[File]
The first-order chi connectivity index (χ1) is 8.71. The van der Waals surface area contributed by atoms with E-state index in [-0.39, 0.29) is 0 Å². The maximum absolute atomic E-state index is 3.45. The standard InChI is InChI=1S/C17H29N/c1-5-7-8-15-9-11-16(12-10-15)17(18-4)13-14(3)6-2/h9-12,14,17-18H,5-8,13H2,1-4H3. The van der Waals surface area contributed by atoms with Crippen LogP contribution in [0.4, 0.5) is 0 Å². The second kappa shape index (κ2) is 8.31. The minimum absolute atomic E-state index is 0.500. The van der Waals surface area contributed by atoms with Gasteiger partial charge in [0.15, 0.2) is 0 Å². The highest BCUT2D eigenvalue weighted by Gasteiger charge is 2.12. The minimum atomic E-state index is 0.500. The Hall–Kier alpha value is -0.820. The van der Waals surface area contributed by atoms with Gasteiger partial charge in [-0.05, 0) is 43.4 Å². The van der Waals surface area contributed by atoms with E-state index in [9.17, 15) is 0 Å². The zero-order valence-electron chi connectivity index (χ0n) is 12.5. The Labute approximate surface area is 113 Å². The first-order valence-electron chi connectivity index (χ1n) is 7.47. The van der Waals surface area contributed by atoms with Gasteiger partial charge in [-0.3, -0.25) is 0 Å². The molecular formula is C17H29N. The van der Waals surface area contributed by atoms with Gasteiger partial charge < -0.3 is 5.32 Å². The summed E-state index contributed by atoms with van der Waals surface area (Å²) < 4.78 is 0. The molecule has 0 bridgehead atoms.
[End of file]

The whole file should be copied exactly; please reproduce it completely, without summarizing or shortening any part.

The first-order chi connectivity index (χ1) is 8.71. The van der Waals surface area contributed by atoms with E-state index in [-0.39, 0.29) is 0 Å². The maximum absolute atomic E-state index is 3.45. The standard InChI is InChI=1S/C17H29N/c1-5-7-8-15-9-11-16(12-10-15)17(18-4)13-14(3)6-2/h9-12,14,17-18H,5-8,13H2,1-4H3. The van der Waals surface area contributed by atoms with Crippen LogP contribution in [0.4, 0.5) is 0 Å². The second kappa shape index (κ2) is 8.31. The minimum absolute atomic E-state index is 0.500. The van der Waals surface area contributed by atoms with Gasteiger partial charge in [0.15, 0.2) is 0 Å². The highest BCUT2D eigenvalue weighted by Gasteiger charge is 2.12. The minimum atomic E-state index is 0.500. The Hall–Kier alpha value is -0.820. The van der Waals surface area contributed by atoms with Gasteiger partial charge in [-0.05, 0) is 43.4 Å². The van der Waals surface area contributed by atoms with E-state index in [9.17, 15) is 0 Å². The zero-order valence-electron chi connectivity index (χ0n) is 12.5. The Labute approximate surface area is 113 Å². The first-order valence-electron chi connectivity index (χ1n) is 7.47. The van der Waals surface area contributed by atoms with Gasteiger partial charge in [-0.3, -0.25) is 0 Å². The molecular formula is C17H29N. The van der Waals surface area contributed by atoms with Gasteiger partial charge < -0.3 is 5.32 Å². The summed E-state index contributed by atoms with van der Waals surface area (Å²) < 4.78 is 0. The molecule has 0 bridgehead atoms.